It was June 2000 when Carmelo Luna Jr. entered the University of the Philippines – Los Baños as a freshman taking BS. In Agriculture. Carmelo was among the top students who graduated from Tanauan Institute, a private school in Tanauan City, Batangas.
Carmelo Jr. is the eldest son of Jeepney driver Carmelo Baltazar Sr., and his deceased wife Lucinda. Lucinda died of breast cancer two years earlier, leaving Carmelo Sr. with three kids (Junjun and his two younger sisters).
Carmelo Sr, or Meloy as called by his neighbors, is a frustrated lawyer. He studied Political Science in San Beda College, but because poverty struck his family after his father died, he was not able to graduate and settled driving Jeepney after he got married at 24.
Meloy’s hope relied on his son Junjun.
After passing the UP scholarship program, Meloy started to dream not for himself but for his whole family, especially his two young daughters, who were both in elementary.
Meloy did never miss to remind his only son to study hard so he can support his two younger sisters someday.
Meloy’s family has landed in Tanauan, but due to lack of money to finance, the land has been rented to other people for years. It was only in 2001 that Meloy got his share of 12,000 square meters after his mother passed away. The siblings divided the land.
In 2001, Meloy learned that Junjun started joining rallies against the Estrada administration. His grades went down dramatically – a thing that caused him a grave concern.
Meloy talked to his son and tried to convince him to stop what he was doing, but the son was aggressive and told his father some things that the latter find it hard to understand. In short, Junjun’s mind was totally corrupted by the beliefs of activists.
Melo saw his hope and dreams started to shatter as his son became more and more active in campus activism.
“I didn’t know him anymore. I think I was talking to a stranger. He seldom visit us in Tanauan. After seeing his grades went down and finding it hard to convince him, I decided to cut his allowance”, Meloy said.
The cutting of his allowance angered Junjun, and he threatened his father to report to DSWD for abandoning him. Meloy was not bothered by his son’s threat, and instead, he saved the money for his older daughter’s tuition who will enter high school next year.
The second time that the father and son met, the arguments became intense as the son told his father “brainless”.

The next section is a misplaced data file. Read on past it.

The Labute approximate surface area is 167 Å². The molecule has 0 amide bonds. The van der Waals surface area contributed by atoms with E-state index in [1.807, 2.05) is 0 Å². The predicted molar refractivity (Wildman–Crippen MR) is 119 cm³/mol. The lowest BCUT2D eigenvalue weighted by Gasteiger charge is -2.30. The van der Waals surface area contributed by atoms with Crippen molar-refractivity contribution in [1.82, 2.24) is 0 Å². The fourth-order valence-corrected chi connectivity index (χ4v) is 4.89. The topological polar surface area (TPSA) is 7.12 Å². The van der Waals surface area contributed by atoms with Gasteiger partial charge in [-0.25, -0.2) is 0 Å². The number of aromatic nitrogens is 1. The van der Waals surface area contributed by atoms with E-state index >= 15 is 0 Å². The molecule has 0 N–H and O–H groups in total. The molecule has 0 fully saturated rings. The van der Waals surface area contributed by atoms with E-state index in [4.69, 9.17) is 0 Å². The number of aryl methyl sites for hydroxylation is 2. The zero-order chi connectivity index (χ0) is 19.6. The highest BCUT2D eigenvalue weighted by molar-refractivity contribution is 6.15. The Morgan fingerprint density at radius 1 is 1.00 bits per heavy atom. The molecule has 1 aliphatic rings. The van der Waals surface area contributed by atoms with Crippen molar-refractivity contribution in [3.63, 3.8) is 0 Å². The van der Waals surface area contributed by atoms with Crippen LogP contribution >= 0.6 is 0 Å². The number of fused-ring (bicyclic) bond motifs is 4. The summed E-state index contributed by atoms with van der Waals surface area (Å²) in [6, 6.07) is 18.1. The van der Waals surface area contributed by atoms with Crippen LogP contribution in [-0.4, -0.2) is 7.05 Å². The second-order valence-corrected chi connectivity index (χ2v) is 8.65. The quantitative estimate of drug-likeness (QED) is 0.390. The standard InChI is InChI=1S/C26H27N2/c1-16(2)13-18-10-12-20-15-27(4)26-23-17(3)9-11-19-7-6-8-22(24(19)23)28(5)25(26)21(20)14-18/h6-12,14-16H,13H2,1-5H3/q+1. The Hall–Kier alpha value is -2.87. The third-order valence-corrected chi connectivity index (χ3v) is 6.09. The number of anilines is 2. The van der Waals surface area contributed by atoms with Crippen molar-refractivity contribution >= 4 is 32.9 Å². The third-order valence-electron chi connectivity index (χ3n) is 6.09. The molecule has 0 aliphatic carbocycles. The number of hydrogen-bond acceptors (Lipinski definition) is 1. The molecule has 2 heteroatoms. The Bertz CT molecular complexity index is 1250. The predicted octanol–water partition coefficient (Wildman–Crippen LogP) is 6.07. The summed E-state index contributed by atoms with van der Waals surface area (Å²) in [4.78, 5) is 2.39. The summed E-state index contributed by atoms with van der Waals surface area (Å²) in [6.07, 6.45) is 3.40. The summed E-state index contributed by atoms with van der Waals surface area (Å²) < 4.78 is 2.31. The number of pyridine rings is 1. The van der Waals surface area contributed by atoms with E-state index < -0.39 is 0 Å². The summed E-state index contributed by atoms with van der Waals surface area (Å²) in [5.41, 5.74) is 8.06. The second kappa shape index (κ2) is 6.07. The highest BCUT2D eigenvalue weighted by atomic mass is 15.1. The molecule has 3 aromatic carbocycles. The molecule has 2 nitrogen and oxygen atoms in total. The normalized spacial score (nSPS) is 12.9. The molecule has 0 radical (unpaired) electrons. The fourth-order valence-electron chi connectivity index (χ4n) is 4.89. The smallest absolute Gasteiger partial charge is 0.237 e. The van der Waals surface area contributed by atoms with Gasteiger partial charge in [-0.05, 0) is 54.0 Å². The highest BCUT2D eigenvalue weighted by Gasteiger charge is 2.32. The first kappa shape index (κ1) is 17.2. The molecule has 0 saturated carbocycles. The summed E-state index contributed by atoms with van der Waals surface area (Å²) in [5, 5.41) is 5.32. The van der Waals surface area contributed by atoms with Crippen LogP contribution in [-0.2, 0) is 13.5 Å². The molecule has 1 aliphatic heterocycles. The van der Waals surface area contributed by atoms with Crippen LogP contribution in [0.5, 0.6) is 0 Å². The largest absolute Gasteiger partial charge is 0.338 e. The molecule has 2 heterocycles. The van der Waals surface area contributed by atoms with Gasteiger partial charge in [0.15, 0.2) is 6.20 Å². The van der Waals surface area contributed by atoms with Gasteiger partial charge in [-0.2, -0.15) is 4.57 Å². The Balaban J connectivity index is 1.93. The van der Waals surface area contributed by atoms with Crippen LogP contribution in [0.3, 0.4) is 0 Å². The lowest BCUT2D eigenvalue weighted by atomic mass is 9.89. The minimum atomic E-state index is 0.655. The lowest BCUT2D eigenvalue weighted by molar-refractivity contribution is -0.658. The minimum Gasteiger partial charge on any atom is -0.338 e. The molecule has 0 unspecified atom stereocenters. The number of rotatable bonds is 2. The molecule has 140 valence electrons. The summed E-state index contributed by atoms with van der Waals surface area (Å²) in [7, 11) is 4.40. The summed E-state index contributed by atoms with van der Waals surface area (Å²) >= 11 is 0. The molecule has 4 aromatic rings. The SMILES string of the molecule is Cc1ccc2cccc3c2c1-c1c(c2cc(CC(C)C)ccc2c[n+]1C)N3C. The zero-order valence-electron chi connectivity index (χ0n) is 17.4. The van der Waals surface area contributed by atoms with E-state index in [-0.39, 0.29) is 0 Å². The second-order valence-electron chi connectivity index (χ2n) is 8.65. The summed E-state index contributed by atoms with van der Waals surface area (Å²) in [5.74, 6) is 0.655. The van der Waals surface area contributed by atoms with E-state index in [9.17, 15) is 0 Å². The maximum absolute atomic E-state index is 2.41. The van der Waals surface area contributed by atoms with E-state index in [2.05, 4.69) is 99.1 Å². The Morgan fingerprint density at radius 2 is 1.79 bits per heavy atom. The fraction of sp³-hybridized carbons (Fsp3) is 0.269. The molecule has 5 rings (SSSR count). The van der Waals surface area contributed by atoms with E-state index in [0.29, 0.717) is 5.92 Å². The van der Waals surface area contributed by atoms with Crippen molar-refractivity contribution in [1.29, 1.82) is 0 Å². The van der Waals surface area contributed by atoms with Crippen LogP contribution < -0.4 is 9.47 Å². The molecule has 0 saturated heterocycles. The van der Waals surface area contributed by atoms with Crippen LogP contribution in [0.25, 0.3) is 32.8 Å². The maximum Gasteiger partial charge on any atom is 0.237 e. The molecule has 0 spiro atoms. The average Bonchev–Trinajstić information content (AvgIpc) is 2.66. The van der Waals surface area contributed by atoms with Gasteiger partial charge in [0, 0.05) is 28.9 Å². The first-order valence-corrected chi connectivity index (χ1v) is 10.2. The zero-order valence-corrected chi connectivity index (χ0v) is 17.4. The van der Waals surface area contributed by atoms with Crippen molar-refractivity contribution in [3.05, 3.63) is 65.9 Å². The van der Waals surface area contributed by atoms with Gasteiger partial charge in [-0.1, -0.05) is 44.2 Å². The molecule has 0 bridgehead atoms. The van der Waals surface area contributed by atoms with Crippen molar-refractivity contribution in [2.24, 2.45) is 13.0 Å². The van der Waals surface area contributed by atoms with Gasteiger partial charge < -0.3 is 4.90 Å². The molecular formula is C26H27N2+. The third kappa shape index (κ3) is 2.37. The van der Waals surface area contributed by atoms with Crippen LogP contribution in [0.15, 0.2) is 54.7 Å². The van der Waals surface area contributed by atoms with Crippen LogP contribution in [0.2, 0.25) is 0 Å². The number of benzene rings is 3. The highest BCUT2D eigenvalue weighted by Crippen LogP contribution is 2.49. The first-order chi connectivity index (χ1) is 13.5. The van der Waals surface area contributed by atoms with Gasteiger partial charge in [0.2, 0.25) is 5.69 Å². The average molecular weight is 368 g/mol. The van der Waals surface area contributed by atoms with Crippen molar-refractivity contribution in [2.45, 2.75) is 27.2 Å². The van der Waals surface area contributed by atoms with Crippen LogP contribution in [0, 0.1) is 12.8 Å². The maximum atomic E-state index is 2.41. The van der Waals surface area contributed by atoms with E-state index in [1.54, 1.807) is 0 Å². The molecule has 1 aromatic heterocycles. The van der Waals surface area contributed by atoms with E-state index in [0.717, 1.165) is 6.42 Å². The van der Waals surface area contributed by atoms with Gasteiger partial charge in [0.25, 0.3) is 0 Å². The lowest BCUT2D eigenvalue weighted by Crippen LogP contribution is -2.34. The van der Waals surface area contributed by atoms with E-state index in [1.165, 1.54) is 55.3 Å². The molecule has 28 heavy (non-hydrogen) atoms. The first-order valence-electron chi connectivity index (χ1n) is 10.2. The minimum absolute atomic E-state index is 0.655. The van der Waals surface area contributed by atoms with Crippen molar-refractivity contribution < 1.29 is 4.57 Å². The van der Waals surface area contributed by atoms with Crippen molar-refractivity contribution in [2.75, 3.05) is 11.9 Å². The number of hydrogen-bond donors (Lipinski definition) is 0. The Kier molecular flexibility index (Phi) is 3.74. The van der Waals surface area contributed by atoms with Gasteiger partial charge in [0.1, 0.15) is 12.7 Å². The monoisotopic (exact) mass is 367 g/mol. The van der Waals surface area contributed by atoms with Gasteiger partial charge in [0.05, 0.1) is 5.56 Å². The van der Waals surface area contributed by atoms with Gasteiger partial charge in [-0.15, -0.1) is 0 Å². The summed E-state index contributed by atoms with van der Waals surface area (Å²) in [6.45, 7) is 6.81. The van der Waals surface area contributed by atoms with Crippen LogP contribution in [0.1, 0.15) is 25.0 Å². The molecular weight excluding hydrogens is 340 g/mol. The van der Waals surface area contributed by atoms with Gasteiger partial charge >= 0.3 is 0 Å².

Meloy succumbed in tears after his son left their home in Tanauan. Meloy’s heart was broken into pieces as he saw his son walked away from him. He promised to himself that whatever happens, he will only support his two remaining daughters on his custody.
“Junjun was full of pride and arrogance. Masyado siyang humambog at yumabang na akala mo alam kung paano patakbuhin ang gobyerno”, Meloy recalled.
Junjun eventually became out of school youth the following year. He was supposed to be in the third year. Since the last time he and his father had an intense argument over his activism, he never set foot once again in their Tanauan house. He became active in out of school youth militant groups and made a living.
A cash-strapped Junjun decided to work in Pampanga as a production operator in one of electronics manufacturing companies in Clark.
While working, he was still active in urban militant groups, joining rallies whenever he had time.
In 2006, he got married to his fellow worker– a month after he became a regular employee.
Things started to become chaotic when on September 2007, the company’s management called his attention after a report said that he was planning to establish a labor union inside the company – a thing that was strictly prohibited by the company’s policy.
Junjun confronted the Human Resource Manager and the arguments ensued. Unknown to the management, Junjun and his backers – members of Kilusang Mayo Uno (KMU) had been organizing meetings outside the company for more than a year already.
Junjun’s group immediately filed labor cases against the company.
After almost two years, the cases became dormant. It was announced later that Junjun’s group was lost in legal battle. Junjun resigned from his job and went on to join another militant group and became an active organizer.
It was revealed later that Carmelo Jr. dropped all cases and left the company in return for a big money offered by the latter. More than 50 of his fellow employees who followed him and believed in him lost their jobs without compensation, while Junjun went to the bank smiling.
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